GILLETTE, Wyo. — Salvation Army’s local branch, at 620 North Hwy 14-16 N., Gillette, is trying to keep its shelves full for Campbell County people in need.
Gillette Salvation Army Director Jennifer Nell Hartung said Oct. 19 that supply chain challenges and a shortage of donations have hit the organization hard.
“We’re pretty much out of food. … I’m not usually one to squawk and beg but I’ve been squawking and begging lately because, truth is, we just don’t have enough money,” she said.
The organization has food drives a couple of times a year and every year, the organization spends about $30,000 on food and about $60,000 on rent and utilities.
Anyone can help either by donating money to the local branch of the international organization or by donating supplies.
People can drop off the food in front of or in the Campbell County Commissioners’ office doors or in the box that’s in the vestibule of the courthouse, right inside the main doors into the lobby, she said. The courthouse is at 500 S. Gillette Ave.
Hartung said Oct. 13 that Trends Furniture and Camelanes will have boxes too.
Trends Furniture Administrative Assistant Megan Aksztulewicz confirmed for County 17 today that the store, at 408 S. Douglas Hwy. #2, has the collection box and she believes they will have it out through Nov. 12. Jordan A Vanvlerah, who’s front counter staff at Camelanes Bowling Lanes, confirmed the bowling alley, at 1005 W. Second St., has a collection box as well.
Peanut butter and any size of diapers are some of the most helpful items, Hartung said. Peanut butter is a popular item that they’re always low on, she said. If they received a bunch of peanut butter, they’d give it out a jar at a time, she said.
“The more we’ve got, the better,” she said.
Hartung said even leftover individual diapers from opened packages can be donated.
All goods should be non-perishable/shelf-stable, she said. Examples of these items are spaghetti sauce, macaroni and cheese, shelf-stable milk, canned fruit, canned vegetables, cereal, pasta and soups. Hartung said the office puts together boxes for the people whom they serve that include several meals, along with snack foods and freezer items.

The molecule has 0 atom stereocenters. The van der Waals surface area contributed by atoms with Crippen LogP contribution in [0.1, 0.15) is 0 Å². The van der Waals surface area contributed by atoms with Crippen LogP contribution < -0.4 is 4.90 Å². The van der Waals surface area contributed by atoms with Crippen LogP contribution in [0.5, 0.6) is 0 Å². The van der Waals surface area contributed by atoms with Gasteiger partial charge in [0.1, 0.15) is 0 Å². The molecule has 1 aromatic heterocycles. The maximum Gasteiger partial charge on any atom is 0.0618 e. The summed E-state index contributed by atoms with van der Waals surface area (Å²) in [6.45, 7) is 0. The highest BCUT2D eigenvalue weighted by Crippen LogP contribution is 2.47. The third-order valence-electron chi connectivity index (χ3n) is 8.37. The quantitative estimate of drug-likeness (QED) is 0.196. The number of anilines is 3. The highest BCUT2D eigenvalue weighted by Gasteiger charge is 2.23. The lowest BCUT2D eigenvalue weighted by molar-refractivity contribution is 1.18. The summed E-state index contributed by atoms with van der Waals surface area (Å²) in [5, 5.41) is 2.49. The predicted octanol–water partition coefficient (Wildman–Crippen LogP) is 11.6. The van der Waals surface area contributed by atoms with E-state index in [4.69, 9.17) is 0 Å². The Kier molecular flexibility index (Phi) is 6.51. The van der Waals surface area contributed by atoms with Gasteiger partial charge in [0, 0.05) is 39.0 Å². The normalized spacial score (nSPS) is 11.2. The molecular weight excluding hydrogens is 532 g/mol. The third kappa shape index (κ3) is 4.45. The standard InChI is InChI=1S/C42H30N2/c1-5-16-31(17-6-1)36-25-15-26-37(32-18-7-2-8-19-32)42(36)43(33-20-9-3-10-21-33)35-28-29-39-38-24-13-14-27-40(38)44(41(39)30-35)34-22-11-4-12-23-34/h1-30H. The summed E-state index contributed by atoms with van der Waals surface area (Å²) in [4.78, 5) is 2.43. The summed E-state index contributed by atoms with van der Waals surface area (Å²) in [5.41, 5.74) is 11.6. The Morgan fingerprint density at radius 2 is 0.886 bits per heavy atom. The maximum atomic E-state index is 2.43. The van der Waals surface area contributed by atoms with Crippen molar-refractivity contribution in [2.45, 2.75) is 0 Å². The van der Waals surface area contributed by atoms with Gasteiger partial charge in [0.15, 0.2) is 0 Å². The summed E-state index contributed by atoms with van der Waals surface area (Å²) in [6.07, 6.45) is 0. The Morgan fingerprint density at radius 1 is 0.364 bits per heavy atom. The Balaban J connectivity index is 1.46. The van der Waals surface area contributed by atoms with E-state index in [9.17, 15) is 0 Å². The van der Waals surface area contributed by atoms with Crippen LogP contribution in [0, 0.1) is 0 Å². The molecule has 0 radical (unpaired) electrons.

New or gently used steel-toed work boots, especially lace-up ones with or without metatarsal guards, would also be really helpful, she said. It’s up to clients to decide whether they want to take them, she said. Clients are sometimes able to get work at the mines, she said.
The organization would also welcome donations of small cooking appliances, towels, sleeping bags, dog food, cat food and bedding.
Monetary donations can be mailed to P.O. Box 161, Gillette, 82717, or brought to the office. Monetary donations made through the website aren’t as quickly processed, she said. Hartung said she’s able to buy food for 19 cents per pound from a bulk menu of dried goods for the organization. All money raised by this local branch of the international organization stays locally, Hartung said.
Hartung said low-income families can get help for rent or utilities at the Council of Community Services or Salvation Army, not both. However, these families can get help at both the Council or the Salvation Army once a month, she said. Two boxes of food isn’t much for a family, but it’s better than one, she said.
She said they’re particularly concerned about seniors and children because seniors are on fixed incomes and it’s difficult for children born into poverty to get out of poverty.
She said one of her office’s clients, a senior who receives food monthly, gave his coat to a transient man last winter when he saw him out walking down the street who didn’t have a coat. Hartung said the man who gave away his coat asked her if the office had received a coat he could have for this winter.
“He only had one,” she said. “These are our people. That’s why we serve them. Because they’re kind.”
Gillette Salvation Army’s office is typically open from 10 a.m. to 3 p.m. weekdays, but this week, staff are out of the office, Hartung said.
Salvation Army is also seeking bell ringers, and sign-ups begin in November, she said. She said time slots during the day on weekdays are the hardest to fill.